Ruby 2.1.0-rc1 is out!

While we live in a rich-clientside world these days, a new release-candidate of Ruby MRI is still interesting stuff for me. The Ruby project is going for a shorter release cycle, and since version 2.0 the following features has been introduced:

  • VM (method cache)
  • RGenGC
  • Refinements
  • syntax changes
    • Decimal/Complex Literal
    • def’s return value
  • Bignum
    • use GMP
  • String#scrub
  • Socket.getifaddrs
  • RDoc 4.1.0 and RubyGems 2.2.0
  • “literal”.freeze is now optimized
  • add Exception#cause
  • update libraries like BigDecimal, JSON, NKF, Rake, RubyGems, and RDoc
  • remove curses

While I'm no expert, I'll try my best to explain the changes I find most interesting for my everyday use.

New garbage collector: RGenGC

The Ruby MRI Garbage Collector (GC) is a "mark and sweep" collector, which in short means it maintains a reference tree of all objects living in the memory with a flag whether the object is still being used (aka unreachable), or can be wiped. This "bloats" the objects a bit (pun intended), but works like a charm.

The Ruby GC wipe has been implemented as a "stop-the-world" wipe. As the name suggests, this freezes the process, traverses the tree of marked objects, and takes out the trash, while the unreachable objects remain in the tree. The bigger the tree, the longer it takes.

With the new RGenGC, they have added a twist to the traditional mark and sweep, called "generational GC" or "ephemeral GC" if you like fancy words. What it does, is in practice a really logical way of approaching the tree of objects in memory. It expects that new objects are more likely to be unreachable, and takes that into consideration when traversing the reference tree, reducing the average time spent taking out trash by 39%. While the time spent in GC is not huge in 2.0, this might prove to be a good performance increase for some applications that depends on a quick GC.

Method definitions now return a symbol

Prior to 2.1, this code in Ruby MRI would return nil:

def foo; end

With the changes to method definitions in version 2.1, the same code will return a symbol of the method name: :foo. At a first glance, it doesn't look like much of a useful change, but it enables you to write private methods like this:

class Foo
  private def super_private_method

  def some_public_method

Which is a syntax i prefer over the old syntax.

Required keyword arguments

With this change, you now have a nice way of being explicit when requiring arugments to your public methods, without too much hassle. Given this example method:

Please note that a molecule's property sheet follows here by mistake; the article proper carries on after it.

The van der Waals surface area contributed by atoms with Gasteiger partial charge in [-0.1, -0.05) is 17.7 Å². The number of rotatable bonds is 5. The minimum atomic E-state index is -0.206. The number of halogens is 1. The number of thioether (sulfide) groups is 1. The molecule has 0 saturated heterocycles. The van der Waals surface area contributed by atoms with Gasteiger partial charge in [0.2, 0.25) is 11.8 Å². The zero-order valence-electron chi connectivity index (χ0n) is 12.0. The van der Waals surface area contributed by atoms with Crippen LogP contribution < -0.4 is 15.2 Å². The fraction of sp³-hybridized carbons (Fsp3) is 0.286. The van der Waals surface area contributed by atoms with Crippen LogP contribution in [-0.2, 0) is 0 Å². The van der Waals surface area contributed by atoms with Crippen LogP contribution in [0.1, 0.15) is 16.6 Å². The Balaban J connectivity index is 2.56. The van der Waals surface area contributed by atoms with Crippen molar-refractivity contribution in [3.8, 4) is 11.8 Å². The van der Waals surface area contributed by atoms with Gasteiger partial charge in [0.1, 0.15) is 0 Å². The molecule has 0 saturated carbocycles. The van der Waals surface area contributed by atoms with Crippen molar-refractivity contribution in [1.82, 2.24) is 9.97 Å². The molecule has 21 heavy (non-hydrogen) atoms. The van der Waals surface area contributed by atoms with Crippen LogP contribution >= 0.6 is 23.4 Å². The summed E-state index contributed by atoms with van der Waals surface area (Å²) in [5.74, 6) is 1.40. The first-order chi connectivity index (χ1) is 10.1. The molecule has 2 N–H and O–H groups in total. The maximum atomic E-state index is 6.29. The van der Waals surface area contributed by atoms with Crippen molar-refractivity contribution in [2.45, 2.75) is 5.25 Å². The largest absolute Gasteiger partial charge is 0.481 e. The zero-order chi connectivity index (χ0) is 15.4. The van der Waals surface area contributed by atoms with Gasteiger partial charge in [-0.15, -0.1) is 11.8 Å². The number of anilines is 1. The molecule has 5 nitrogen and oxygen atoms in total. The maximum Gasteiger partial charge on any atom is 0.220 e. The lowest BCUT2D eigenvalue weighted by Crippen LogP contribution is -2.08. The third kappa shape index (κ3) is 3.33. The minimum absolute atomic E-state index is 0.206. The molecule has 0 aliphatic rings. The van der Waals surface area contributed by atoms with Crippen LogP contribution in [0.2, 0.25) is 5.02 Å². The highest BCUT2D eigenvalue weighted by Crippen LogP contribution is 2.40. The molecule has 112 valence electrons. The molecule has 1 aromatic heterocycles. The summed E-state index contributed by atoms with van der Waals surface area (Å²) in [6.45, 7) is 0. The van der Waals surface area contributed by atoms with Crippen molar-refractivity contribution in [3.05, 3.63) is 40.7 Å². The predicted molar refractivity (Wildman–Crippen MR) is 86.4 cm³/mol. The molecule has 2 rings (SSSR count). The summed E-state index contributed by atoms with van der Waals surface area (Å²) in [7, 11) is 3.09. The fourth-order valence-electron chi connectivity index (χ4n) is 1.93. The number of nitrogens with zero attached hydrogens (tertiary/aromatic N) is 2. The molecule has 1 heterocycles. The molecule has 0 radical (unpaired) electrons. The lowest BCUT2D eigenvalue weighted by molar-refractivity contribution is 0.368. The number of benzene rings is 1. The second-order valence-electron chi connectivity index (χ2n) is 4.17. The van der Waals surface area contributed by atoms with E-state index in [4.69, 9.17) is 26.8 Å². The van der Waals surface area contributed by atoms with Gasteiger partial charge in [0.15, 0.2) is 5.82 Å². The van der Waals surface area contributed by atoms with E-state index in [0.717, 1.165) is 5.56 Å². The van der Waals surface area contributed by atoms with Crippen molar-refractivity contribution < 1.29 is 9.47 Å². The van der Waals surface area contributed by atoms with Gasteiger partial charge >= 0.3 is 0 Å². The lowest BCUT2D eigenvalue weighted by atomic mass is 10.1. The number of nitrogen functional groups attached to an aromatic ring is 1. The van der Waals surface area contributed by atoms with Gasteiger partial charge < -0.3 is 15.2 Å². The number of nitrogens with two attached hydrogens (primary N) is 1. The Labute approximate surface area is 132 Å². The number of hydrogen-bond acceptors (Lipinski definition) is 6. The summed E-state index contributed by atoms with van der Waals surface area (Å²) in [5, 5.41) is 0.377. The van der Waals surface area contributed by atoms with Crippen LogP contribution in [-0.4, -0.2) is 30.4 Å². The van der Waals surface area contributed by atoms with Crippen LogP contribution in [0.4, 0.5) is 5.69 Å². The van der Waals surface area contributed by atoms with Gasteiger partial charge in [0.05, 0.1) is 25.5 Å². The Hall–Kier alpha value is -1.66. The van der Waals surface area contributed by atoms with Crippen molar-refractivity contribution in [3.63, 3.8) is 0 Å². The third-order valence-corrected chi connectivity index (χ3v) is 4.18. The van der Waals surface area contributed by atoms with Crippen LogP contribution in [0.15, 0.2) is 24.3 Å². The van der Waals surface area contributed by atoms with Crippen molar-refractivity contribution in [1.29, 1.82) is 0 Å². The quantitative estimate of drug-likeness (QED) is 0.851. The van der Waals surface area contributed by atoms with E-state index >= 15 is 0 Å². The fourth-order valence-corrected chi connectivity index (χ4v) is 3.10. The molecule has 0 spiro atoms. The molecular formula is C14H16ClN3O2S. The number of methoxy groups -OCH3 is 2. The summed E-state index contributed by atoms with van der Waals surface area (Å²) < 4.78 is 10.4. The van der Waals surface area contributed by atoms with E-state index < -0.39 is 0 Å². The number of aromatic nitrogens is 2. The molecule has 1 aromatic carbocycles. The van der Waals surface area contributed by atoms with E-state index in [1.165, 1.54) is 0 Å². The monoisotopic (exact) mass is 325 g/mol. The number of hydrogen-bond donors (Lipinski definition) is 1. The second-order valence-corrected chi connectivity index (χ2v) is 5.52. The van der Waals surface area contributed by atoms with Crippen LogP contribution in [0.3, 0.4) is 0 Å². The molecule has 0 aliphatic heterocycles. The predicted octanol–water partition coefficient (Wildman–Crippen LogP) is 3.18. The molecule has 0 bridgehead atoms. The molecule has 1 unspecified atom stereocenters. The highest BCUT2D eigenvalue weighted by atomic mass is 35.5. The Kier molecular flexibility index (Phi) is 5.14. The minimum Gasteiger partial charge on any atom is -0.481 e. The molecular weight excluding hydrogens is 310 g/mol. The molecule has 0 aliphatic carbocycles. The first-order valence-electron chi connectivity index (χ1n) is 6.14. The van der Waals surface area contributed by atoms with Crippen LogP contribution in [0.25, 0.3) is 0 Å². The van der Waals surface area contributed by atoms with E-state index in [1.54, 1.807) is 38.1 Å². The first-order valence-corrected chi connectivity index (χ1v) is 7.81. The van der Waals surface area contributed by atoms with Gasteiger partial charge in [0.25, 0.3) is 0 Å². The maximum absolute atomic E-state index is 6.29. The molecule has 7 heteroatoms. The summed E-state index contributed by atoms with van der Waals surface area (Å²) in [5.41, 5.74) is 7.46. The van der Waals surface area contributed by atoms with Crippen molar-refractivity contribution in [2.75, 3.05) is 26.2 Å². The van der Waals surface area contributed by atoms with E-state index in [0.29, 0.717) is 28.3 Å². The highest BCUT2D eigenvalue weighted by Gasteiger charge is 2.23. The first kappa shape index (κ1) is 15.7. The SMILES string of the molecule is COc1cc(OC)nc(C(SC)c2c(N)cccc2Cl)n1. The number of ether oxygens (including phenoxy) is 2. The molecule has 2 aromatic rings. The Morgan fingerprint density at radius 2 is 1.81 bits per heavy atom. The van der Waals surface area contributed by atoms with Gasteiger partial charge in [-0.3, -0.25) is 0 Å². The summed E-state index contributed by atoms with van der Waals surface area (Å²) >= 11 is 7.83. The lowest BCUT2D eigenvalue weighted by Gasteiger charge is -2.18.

def do_something_to_a_word( word: )

Calling it just by do_something_to_a_word would return ArgumentError: missing keyword: word.


Get the Ruby MRI 2.1 and test while it's hot, and if you're into more tech about the changelog or GC theory, check out these links:

Any thoughts? Check out the comments for this post.

I'm back!

I've finally revitalized my old domain after the last hosting provider unplugged some time ago. This time around I'm actually trying out a pre-made blog engine for the first time, called Ghost.


What makes Ghost so special?

About a year ago, John O'Nolan wrote a post about what was wrong with current blog platforms like Wordpress, and introduced his ideas for a new blog engine that was easy to use, beautiful to look at, and fully customizable. October 2013, they released the first public version of Ghost after receiving nearly £200,000 crowd funding on kickstarter.

Since the release, many new features have come along, and there's a growing community of theme-makers, hackers and just plain bloggers (now including myself).

For me, the code itself is what triggered me to give it a shot. For the last 6 months, I've been trying to get a grip of making apps with JavaScript, or CoffeScript to be precise. Including rich client-side apps with Ember.js, and backend with Node.js instead of the traditional Ruby on Rails app that I love to make. Ghost is written using Node.js, and does it real good.


So far, I've only stumbled upon a couple. I wanted to host Ghost on Heroku, as we do with all the other apps we have, but Ghost is not compatible with the Heroku architecture yet because it's relying on putting images uploaded directly to the local filesystem, instead of a cloud store like Amazon's S3. Hopefully someone have time to integrate Filepicker or some other service soon. I ended up hosting my Ghost on Ghostify for a small monthly fee.

Also, not quite a caveat, but adding your tracking code for analytics requires you to edit your theme. When using Ghostify, that requires you to use FTP to transfer your changes. Hopefully they'll get some Git service soon.


For more information, check out these resources:

Any thoughts? Check out the comments for this post.